Acquired Mutation


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Related to Acquired Mutation: somatic mutation, conditional mutant

Acquired Mutation

Genetics A post-meiotic alteration in a DNA sequence, which can be passed to the mutated cell’s progeny and linked to the development of cancer.
Molecular biology A non-heritable genetic change in a somatic cell; a somatic mutation.
References in periodicals archive ?
Acquired mutations in GATA1 in the megakaryoblastic leukemia of Down syndrome.
Additionally, populations with acquired mutations may increase over time resulting in long-term clinical consequences.
Acquired mutations in the genes encoding IDH1 and IDH2 both are recurrent aberrations in acute myeloid leukemia: prevalence and prognostic value.
We saw that 9.8% of children with T-cell leukemia (T-ALL) harbor acquired mutations in the ribosome, the cellular protein translation factory.
"You could argue that the colon is exposed to more environmental factors than the small intestine, which increases the potential rate of acquired mutations," says Tomasetti.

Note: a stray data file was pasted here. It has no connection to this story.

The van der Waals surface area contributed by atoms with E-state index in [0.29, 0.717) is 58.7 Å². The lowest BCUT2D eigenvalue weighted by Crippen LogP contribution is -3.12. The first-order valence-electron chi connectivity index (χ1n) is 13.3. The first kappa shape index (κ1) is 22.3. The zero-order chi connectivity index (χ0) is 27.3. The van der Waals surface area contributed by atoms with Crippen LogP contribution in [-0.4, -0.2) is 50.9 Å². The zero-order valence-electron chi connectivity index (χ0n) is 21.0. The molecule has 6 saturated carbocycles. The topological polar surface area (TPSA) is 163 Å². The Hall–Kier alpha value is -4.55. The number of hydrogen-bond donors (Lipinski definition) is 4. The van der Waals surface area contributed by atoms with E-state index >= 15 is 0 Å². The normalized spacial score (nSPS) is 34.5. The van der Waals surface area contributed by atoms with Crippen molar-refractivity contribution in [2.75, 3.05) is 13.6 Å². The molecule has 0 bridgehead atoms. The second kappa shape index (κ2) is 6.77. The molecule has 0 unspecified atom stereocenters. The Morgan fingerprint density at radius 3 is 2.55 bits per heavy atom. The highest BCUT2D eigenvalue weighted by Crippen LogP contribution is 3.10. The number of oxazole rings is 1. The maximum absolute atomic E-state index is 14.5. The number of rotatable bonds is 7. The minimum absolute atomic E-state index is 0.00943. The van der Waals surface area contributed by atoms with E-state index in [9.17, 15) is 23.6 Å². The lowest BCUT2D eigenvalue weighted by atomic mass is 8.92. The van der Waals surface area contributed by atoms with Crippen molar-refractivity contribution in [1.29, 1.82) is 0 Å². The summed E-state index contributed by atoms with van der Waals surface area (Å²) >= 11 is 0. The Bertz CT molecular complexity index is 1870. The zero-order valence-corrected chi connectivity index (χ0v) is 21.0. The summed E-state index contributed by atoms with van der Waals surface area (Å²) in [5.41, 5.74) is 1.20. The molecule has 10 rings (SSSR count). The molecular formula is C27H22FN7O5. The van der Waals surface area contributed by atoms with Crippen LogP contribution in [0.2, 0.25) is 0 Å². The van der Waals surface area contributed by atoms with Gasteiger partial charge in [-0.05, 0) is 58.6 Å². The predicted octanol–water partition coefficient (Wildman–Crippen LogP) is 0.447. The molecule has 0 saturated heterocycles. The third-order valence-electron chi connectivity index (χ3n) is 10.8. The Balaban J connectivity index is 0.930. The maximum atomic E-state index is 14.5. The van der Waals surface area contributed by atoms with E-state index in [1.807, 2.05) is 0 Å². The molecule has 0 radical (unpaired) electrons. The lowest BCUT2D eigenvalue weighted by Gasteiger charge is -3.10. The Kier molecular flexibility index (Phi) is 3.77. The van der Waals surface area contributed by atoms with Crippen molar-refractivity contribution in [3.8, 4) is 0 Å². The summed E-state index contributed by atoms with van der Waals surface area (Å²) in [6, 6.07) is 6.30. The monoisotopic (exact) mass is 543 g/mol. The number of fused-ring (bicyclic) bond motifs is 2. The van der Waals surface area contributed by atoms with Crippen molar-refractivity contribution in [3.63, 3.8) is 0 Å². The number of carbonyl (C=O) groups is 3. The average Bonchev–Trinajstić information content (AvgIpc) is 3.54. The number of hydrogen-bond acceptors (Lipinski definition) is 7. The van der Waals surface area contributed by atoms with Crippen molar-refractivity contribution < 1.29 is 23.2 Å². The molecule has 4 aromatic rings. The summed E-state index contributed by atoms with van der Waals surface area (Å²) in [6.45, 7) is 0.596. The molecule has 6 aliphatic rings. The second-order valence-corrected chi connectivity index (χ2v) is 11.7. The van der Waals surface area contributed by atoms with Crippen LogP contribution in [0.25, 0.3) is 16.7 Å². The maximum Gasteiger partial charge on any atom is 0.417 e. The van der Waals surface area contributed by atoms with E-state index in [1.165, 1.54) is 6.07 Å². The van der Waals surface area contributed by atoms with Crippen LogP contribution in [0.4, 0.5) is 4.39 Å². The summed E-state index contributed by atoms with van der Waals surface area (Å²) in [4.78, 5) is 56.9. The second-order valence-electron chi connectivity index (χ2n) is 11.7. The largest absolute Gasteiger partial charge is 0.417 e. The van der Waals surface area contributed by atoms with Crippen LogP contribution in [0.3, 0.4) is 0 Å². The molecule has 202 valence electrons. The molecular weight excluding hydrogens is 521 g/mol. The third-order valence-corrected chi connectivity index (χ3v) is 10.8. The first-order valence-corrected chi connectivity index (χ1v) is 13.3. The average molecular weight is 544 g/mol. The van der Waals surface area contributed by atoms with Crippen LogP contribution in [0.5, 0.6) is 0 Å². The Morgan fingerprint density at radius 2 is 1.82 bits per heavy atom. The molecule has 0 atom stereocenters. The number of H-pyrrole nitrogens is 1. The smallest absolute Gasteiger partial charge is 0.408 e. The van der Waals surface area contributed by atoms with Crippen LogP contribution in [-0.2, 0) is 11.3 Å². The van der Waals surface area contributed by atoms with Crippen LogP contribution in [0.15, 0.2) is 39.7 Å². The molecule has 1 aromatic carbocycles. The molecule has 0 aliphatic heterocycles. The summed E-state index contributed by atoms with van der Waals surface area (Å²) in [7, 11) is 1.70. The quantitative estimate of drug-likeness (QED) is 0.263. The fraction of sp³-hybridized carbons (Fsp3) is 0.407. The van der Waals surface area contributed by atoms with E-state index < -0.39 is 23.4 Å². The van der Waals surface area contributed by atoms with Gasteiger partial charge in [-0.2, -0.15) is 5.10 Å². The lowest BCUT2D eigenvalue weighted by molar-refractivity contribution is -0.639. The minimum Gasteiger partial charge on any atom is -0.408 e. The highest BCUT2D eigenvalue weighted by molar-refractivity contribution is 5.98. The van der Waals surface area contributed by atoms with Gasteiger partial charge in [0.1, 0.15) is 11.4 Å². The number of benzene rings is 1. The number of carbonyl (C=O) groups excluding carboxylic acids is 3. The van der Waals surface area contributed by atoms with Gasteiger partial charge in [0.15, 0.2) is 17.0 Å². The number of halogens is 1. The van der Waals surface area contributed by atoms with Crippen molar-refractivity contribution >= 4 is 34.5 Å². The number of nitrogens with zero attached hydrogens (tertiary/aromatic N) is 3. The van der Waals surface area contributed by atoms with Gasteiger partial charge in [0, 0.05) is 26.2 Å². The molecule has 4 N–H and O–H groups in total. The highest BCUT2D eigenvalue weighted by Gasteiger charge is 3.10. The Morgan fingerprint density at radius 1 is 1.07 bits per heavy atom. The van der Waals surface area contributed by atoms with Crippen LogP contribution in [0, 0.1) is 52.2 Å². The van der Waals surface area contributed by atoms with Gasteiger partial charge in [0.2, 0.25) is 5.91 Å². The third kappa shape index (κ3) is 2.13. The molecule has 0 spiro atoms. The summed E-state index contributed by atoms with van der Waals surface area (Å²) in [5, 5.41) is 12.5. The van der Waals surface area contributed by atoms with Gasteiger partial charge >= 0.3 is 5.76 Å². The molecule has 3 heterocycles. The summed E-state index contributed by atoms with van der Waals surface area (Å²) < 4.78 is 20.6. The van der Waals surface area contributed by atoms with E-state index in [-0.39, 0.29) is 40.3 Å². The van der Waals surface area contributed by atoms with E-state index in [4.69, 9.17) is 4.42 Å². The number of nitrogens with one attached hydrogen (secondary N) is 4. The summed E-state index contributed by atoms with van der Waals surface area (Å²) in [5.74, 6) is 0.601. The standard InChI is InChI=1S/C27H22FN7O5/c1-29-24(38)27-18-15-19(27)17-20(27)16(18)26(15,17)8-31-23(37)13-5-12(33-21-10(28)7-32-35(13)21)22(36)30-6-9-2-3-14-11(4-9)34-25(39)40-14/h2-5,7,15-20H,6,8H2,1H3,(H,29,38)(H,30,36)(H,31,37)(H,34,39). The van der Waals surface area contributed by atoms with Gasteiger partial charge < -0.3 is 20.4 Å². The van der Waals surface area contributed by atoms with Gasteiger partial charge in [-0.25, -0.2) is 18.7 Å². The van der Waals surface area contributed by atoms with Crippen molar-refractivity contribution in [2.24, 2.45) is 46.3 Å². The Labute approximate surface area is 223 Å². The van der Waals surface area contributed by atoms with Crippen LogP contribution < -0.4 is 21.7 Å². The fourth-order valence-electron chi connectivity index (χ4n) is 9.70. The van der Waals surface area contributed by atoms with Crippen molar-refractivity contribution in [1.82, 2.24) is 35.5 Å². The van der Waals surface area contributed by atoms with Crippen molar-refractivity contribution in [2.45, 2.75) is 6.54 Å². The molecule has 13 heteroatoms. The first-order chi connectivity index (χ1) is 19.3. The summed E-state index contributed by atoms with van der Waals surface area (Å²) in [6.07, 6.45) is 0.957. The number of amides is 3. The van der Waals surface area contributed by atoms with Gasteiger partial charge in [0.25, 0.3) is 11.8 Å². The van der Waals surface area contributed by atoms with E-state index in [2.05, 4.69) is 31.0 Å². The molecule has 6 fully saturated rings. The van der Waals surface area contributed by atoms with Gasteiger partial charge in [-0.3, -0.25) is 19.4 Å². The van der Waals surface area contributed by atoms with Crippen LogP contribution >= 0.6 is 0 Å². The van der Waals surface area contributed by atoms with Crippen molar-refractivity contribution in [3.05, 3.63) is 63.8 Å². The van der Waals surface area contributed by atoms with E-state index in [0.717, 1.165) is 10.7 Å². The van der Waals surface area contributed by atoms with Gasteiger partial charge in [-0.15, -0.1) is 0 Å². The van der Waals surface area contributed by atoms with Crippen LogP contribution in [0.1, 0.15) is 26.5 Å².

(88,97) Interestingly, the additionally acquired mutations in patients with MDS-RAEB and those with MDS/AML are mostly class I mutations, including FLT3-ITD, cKit-D816 mutations, and N-Ras mutations.
They took cord blood stem cells with fewer acquired mutations and no epigenetic memory.
"We began with stem cells taken from cord-blood, which have fewer acquired mutations and little, if any, epigenetic memory, which cells accumulate as time goes on," Elias Zambidis from Johns Hopkins Institute for Cell Engineering and the Kimmel Cancer Center said.
Berends et al., "Acquired mutations in TET2 are common in myelodysplastic syndromes," Nature Genetics, vol.
Several human populations have independently acquired mutations that allow them to use milk as a nutritious food source into adulthood.
The book itself (chapters 45 and 46) describes the probable ways in which acquired mutations can be atherogenic and can be a necessary causal co-actor in most cases of fatal ischemic heart disease.

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